I too am so impressed and inspired by your amazing, incredibly hardworking but oh so meaningful lifestyle! You must be so proud of what you do everyday and the difference you are making even with the little, simple things and maybe it’s just because of all those simple things among the very difficult that you do everyday that makes you stand apart!
    You get it and graciously share your immense wealth of knowledge with the rest of us with the hope that we might all get it too! 🙂
    You are a good (great) steward to your land your animals and everything else in your care!
    You amaze me!
    Happy Winter Solstice!

  7. December 21, 2014 9:29 pm

    Have you ever written a post about what types of wood it takes to cook with?

    • December 21, 2014 9:53 pm

      No, I don’t think so, but the short answer is small and dry. But depending on what you’re cooking, various sizes are needed. We burn mostly Douglas fir with a few hardwoods here and there. When I’m splitting wood, I set aside any “kitchen wood” candidates.

  8. December 21, 2014 10:07 pm

    Yes! Yes! Yes! I agree, I love the mix of handwork and machine work. Mind you, I did wake up in the middle of the night with an idea to make a powered wool tumbler that runs on bike power instead of an engine. Might reduced the hours I spent sorting through the wool to remove the bits because our alpacas love to roll in the hay. 😀

  9. Nic permalink
    December 22, 2014 5:28 am

    Do you hand piece your quilts? Love those colors 🙂 Quilts can keep you warm too!

    • December 22, 2014 6:45 am

      Nic, heavens no, actually those two tops are “vintage” class sample tops for a rotary cutter/machine piecing class I taught at the community college back in the day. I’m just going to make them into comforters (wool batting) and tie them. I’m addicted to smaller squares though, those are 1 1/2″ finished and I’m liking challenge of 1″ squares.

  10. Bee permalink
    December 22, 2014 6:25 am

    I understand perfectly! Butter in the food processor might be quick, but I can make a lot more of it in the old hand-cranked butter churn, and it won’t ever overheat. On the other hand, after hubby’s neck surgery, we got a milker, and I discovered my carpal tunnel problems settled down despite still pounding a keyboard several hours a day. There’s no way I want to hand-shovel the small corral outside the milking shed after a long, wet winter, but the backhoe won’t fit in the sheep’s night-time abode, so it’s a job for manure forks and shovels. We do have a generator for the well pump and the freezers, but otherwise I could get by. My sewing machine makes short work of mending heavy stuff like jeans, and I would rather not do those by hand. No dishwasher except for the human variety. I turn to my herbal tincture and syrups for most ailments rather than modern medicine. But I’d a thousand times rather do my writing on a computer than a typewriter or with a quill and iron gall ink! We aren’t crazy, we’re just making the best of both old and new.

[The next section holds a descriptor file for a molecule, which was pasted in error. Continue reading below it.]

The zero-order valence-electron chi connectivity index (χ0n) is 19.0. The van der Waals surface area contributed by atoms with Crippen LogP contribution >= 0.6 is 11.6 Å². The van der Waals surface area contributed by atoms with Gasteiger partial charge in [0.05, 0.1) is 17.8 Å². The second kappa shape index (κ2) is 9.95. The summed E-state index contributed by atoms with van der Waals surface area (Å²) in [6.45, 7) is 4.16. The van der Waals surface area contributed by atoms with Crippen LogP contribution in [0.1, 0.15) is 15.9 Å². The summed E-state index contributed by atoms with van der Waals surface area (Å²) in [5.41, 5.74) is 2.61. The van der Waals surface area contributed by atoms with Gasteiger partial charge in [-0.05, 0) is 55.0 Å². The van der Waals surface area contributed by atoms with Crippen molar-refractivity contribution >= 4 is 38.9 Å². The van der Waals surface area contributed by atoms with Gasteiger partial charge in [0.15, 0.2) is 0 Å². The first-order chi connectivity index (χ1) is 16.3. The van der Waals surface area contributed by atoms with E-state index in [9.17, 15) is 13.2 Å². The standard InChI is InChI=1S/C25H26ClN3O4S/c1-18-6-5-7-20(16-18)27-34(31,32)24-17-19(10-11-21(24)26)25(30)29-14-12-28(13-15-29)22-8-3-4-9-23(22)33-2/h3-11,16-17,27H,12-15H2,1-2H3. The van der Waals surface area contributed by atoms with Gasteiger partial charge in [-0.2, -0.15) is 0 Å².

11. Fid permalink
    December 22, 2014 6:30 am

    Beautiful post, as always. Grateful too, as always. Gorgeous quilt! Happy Solstice to you and yours from all of us.

  12. Beth in Ky permalink
    December 22, 2014 6:34 am

    Is the fabric on that couch original??!! My granny had one, I rubbed it so much they had to threaten to spank me. Merry Christmas!

    • December 22, 2014 6:37 am

      Beth, yeah but it’s on it’s last legs 😦 We had a brown one when I was little, and I didn’t get spanked for playing with that nap, but I should have!

  13. Bev permalink
    December 22, 2014 10:24 am

    Yes, we have had people comment through the years just why we work so hard. Why would you do that. Wy not. It is so nice using the tried and true. It is also nice using the new, like machines. My husband is 77 years old. How nice that the neighbor used his loader to fill our truck twice with manure for our garden. Saved so much hard work Sometimes I like cooking wth smaller gadgets and I don’t have to clean a big one. It is hard work through the year to have a woodpile. We love our wood heat, it seeps into every nook and cranny. When the power goes off it is an extra bonus. The quilts are beautiful, many stitches and all by hand. As always enjoy your sharing. Thank you.

  14. barefootfarmflower permalink
    December 22, 2014 4:58 pm

    I actually claim the winter solstice as my favorite day of the year. It took a long time to look at it this way, but it’s actually the beginning of lighter days ahead. Once the darkest day of the year is past, it gets better and better a few seconds at time. And when you’re working outside, tending animals and keeping home- every little second counts.

  15. December 23, 2014 3:18 pm

    I like the dark and the rain; it’s restful and beautiful. Although the mud is not…
    Love your take on handwork versus convenience. I used to love kneading bread by hand, but had to stop after developing carpal tunnel. Sulked for a year, before resigning myself to the Kitchen Aid — but it allows me to still have homemade bread. The dishes are done by hand, and I like making tofu instead of buying it in plastic tubs — but also really love the magic little pitcher into which I put soybeans and water, and remove finished, creamy soymilk that’s much better than any I was able to make myself. Now, if I can just learn to grow the soybeans, it will really be great.

  16. leavergirl permalink
    December 29, 2014 3:41 pm

    Putting up loose hay is wonderful. And you can sleep in it too! No compare to the stuff in bales. If you only have a cow, a goat, and some rabbits, very doable. 🙂